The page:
Invictus: an ode to self-mastery

I first posted the following a couple of years ago now, but seemed fitting to repost in tribute to Nelson Mandela…

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Inspired by Geoff Barbaro‘s upcoming 55-minute guide to leadership communication, and by the fact that CommScrum‘s first birthday is just around the corner, I finally got around to watching Invictus last night.

It reminded me of the fact that, when I applied to Ashridge to do my MBA, one of the questions on the application form asked me to give an example of a leader I admired and why. I chose Nelson Mandela, citing (amongst other things) his appearance in a Springbok jersey at the 1995 Rugby World Cup final, which I still consider to be one of the most iconic images of my lifetime, and the very embodiment of the spirit of reconciliation.

The movie portrays Mandela not only as an incredibly astute politician (his line about reinstating the Springbok name and colours being a human calculation speaks volumes), but also a man with extraordinary self-mastery. That, above all else, shines through as the foundation stone of his leadership.

His own inspiration – that which “helped [him] to stand when all [he] wanted to do was lie down” – was William Ernest Henley’s poem Invictus.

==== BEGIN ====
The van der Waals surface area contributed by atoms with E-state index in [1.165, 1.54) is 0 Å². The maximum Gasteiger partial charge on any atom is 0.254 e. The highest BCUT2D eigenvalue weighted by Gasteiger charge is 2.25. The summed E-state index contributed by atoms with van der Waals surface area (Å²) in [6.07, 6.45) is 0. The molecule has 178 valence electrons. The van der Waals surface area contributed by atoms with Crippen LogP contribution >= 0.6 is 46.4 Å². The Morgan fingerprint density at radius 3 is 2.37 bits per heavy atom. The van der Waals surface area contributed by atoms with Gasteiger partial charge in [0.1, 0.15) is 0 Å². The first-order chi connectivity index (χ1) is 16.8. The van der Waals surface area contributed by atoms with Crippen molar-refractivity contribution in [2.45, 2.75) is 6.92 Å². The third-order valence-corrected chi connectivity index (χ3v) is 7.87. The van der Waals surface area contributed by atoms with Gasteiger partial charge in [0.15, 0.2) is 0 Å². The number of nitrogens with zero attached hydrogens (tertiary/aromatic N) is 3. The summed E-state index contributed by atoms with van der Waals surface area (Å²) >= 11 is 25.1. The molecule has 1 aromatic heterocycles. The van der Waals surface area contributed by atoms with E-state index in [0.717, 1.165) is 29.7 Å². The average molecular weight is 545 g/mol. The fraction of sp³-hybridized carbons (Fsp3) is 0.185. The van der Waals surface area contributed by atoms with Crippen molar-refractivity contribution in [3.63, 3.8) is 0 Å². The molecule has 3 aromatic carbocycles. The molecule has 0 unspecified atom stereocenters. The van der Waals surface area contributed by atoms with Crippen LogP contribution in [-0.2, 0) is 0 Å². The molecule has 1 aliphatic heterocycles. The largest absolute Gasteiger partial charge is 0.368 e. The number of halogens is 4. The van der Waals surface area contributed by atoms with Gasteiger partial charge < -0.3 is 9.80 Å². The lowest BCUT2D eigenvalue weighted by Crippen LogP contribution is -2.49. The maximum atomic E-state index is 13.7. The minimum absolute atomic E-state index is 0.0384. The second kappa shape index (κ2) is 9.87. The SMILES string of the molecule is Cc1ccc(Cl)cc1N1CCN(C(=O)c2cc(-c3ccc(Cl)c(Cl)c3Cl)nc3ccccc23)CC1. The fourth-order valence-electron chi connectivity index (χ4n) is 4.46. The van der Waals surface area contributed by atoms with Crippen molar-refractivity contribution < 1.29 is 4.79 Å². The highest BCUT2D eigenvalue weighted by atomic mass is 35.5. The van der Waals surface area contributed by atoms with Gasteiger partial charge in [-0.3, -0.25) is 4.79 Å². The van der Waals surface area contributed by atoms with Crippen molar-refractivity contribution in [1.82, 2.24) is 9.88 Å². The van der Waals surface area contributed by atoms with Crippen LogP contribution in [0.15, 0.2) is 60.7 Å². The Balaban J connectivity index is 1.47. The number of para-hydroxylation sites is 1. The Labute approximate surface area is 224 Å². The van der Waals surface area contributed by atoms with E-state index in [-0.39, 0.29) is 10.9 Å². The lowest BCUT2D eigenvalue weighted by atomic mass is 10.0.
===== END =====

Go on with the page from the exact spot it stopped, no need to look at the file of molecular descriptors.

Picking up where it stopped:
Whilst it may not have the same impact as hearing it read in Morgan Freeman’s dulcet tones (his “caged bird” voiceover from The Shawshank Redemption still brings a lump to my throat every time I hear it), I reproduce it here in full.

Geoff revealed to me recently that he has a framed copy of Martin Luther King’s dream speech hanging on his wall at home. As someone who bangs on incessantly about authenticity, if I were to do something similar, I suspect this poem would be my choice. It’s theme of self-mastery as guide and compass through all manners of adversity, and the associated mental image I have of Mandela on the podium at Ellis Park Stadium, are powerful to say the least…

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Invictus by William Ernest Henley

Out of the night that covers me,
Black as the Pit from pole to pole,
I thank whatever gods may be
For my unconquerable soul.

In the fell clutch of circumstance
I have not winced nor cried aloud.
Under the bludgeonings of chance
My head is bloody, but unbowed.

Beyond this place of wrath and tears
Looms but the Horror of the shade,
And yet the menace of the years
Finds, and shall find, me unafraid.

It matters not how strait the gate,
How charged with punishments the scroll.
I am the master of my fate:
I am the captain of my soul.

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